It Made Me Stop and Think

I will say right off the bat that, the article below was not one I wrote (as if you wouldn’t know that).  I have never been a big fan of movie critics (again, I can hear the collective shaking of heads).  What I mean is that, to be paid for writing what you think of movies, I would think would make you a bit lop-sided toward trying to impress people.  I am still not saying it correctly.  Let’s try it this way:

If I like a movie that is, perhaps, a bit silly (quit nodding your heads!) and I write a review of it, I will write kindly and lovingly because I enjoyed that movie.  If someone is paying me to write about the movie, I am going to be pickier and use bigger words, fancier phrases, and what-not.  I believe this skews things a bit.  Moreover, I have seen, enjoyed, even loved so many movies that critics hated and said weren’t worth watching, while disliking a lot of those they said were excellent – tastes are individual in the end.

All that being said, Roger Ebert, passed and left us this brief statement.  Let me say that he transcended any view or opinion I might have had of him as a film critic.  He showed himself here as a wonderful man with very insightful views and thoughts about life and death.

Perhaps, I was wrong or, perhaps, he said this because, now, he wasn’t getting paid to write.  I don’t mean that flippantly; for whatever reason, he said this and I adore it – at least, enough to share it with my friends.  And, yes, I know he put this in his book, but the way he wrote it says, he didn’t write this for the money.


Roger Ebert

Roger Ebert (Credit: Twitter)

Roger Ebert was always a great friend of Salon’s. We’re deeply saddened by reports of his death, and are re-printing this essay, from his book “Life Itself: A Memoir,” which we think fans will take particular comfort in reading now.

I know it is coming, and I do not fear it, because I believe there is nothing on the other side of death to fear. I hope to be spared as much pain as possible on the approach path. I was perfectly content before I was born, and I think of death as the same state. I am grateful for the gifts of intelligence, love, wonder and laughter. You can’t say it wasn’t interesting. My lifetime’s memories are what I have brought home from the trip. I will require them for eternity no more than that little souvenir of the Eiffel Tower I brought home from Paris.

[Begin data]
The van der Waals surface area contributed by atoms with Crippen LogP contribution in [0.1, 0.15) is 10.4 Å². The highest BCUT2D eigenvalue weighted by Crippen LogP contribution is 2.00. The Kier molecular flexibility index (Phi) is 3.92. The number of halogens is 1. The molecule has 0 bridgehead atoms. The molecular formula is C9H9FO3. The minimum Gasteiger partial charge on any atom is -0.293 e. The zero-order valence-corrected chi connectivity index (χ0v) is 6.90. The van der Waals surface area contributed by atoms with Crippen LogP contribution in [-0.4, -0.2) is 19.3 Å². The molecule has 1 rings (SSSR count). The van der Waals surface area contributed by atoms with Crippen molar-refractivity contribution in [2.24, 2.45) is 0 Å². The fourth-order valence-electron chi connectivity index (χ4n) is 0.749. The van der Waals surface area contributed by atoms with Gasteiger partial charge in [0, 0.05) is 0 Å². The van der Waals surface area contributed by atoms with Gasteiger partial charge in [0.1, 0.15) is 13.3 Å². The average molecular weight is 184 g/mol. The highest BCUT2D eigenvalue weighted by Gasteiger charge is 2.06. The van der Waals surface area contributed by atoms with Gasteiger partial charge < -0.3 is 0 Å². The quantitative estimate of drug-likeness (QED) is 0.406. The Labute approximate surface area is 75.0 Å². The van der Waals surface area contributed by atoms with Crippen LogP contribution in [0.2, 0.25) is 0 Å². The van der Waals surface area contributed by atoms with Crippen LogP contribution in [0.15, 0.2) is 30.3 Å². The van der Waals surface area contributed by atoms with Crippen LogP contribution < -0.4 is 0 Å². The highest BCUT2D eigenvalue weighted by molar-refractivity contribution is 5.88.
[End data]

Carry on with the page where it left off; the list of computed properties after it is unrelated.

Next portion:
I don’t expect to die anytime soon. But it could happen this moment, while I am writing. I was talking the other day with Jim Toback, a friend of 35 years, and the conversation turned to our deaths, as it always does. “Ask someone how they feel about death,” he said, “and they’ll tell you everyone’s gonna die. Ask them, In the next 30 seconds? No, no, no, that’s not gonna happen. How about this afternoon? No. What you’re really asking them to admit is, Oh my God, I don’t really exist. I might be gone at any given second.”

Me too, but I hope not. I have plans. Still, illness led me resolutely toward the contemplation of death. That led me to the subject of evolution, that most consoling of all the sciences, and I became engulfed on my blog in unforeseen discussions about God, the afterlife, religion, theory of evolution, intelligent design, reincarnation, the nature of reality, what came before the big bang, what waits after the end, the nature of intelligence, the reality of the self, death, death, death.

Many readers have informed me that it is a tragic and dreary business to go into death without faith. I don’t feel that way. “Faith” is neutral. All depends on what is believed in. I have no desire to live forever. The concept frightens me. I am 69, have had cancer, will die sooner than most of those reading this. That is in the nature of things. In my plans for life after death, I say, again with Whitman:

I bequeath myself to the dirt to grow from the grass I love,

If you want me again look for me under your boot-soles.

And with Will, the brother in Saul Bellow’s “Herzog,” I say, “Look for me in the weather reports.”




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Beauty lies within yourself

The only impossible journey in life is you never begin!! ~Tanvir Kaur

Philosophy is all about being curious, asking basic questions. And it can be fun!

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I read lots of books, from mythology retellings to literary fiction and I love to reread books from childhood, this is a place to voice my thoughts for fun. I also like to ramble about things such as art or nature every now and again.



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